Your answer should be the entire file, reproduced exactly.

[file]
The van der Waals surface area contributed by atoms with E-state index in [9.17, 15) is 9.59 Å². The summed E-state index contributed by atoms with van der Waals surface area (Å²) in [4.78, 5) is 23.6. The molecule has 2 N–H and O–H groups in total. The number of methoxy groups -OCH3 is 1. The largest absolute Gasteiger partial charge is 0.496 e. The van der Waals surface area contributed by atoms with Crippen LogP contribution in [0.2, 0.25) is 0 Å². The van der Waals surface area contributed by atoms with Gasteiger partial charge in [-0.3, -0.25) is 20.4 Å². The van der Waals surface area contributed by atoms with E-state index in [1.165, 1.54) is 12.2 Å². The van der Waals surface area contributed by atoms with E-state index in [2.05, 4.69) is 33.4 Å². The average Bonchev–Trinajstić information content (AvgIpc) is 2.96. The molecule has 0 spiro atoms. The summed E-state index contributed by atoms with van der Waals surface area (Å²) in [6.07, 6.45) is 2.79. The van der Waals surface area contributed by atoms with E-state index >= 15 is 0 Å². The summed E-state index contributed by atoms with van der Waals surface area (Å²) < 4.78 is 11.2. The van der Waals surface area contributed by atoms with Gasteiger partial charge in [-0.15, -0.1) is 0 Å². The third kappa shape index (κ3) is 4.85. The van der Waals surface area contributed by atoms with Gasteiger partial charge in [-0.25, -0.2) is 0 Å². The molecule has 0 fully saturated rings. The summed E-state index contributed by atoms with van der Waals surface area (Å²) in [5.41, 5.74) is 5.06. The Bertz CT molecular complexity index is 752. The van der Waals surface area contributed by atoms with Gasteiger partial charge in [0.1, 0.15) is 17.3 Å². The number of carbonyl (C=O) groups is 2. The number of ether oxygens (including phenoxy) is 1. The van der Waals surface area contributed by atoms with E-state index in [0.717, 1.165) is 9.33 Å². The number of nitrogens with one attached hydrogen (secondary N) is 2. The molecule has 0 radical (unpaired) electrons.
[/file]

The van der Waals surface area contributed by atoms with E-state index in [9.17, 15) is 9.59 Å². The summed E-state index contributed by atoms with van der Waals surface area (Å²) in [4.78, 5) is 23.6. The molecule has 2 N–H and O–H groups in total. The number of methoxy groups -OCH3 is 1. The largest absolute Gasteiger partial charge is 0.496 e. The van der Waals surface area contributed by atoms with Crippen LogP contribution in [0.2, 0.25) is 0 Å². The van der Waals surface area contributed by atoms with Gasteiger partial charge in [-0.3, -0.25) is 20.4 Å². The van der Waals surface area contributed by atoms with E-state index in [1.165, 1.54) is 12.2 Å². The van der Waals surface area contributed by atoms with E-state index in [2.05, 4.69) is 33.4 Å². The average Bonchev–Trinajstić information content (AvgIpc) is 2.96. The molecule has 0 spiro atoms. The summed E-state index contributed by atoms with van der Waals surface area (Å²) in [6.07, 6.45) is 2.79. The van der Waals surface area contributed by atoms with E-state index >= 15 is 0 Å². The summed E-state index contributed by atoms with van der Waals surface area (Å²) < 4.78 is 11.2. The van der Waals surface area contributed by atoms with Gasteiger partial charge in [-0.15, -0.1) is 0 Å². The third kappa shape index (κ3) is 4.85. The van der Waals surface area contributed by atoms with Gasteiger partial charge in [-0.25, -0.2) is 0 Å². The molecule has 0 fully saturated rings. The summed E-state index contributed by atoms with van der Waals surface area (Å²) in [5.41, 5.74) is 5.06. The Bertz CT molecular complexity index is 752. The van der Waals surface area contributed by atoms with Gasteiger partial charge in [0.1, 0.15) is 17.3 Å². The number of carbonyl (C=O) groups is 2. The number of ether oxygens (including phenoxy) is 1. The van der Waals surface area contributed by atoms with E-state index in [0.717, 1.165) is 9.33 Å². The number of nitrogens with one attached hydrogen (secondary N) is 2. The molecule has 0 radical (unpaired) electrons.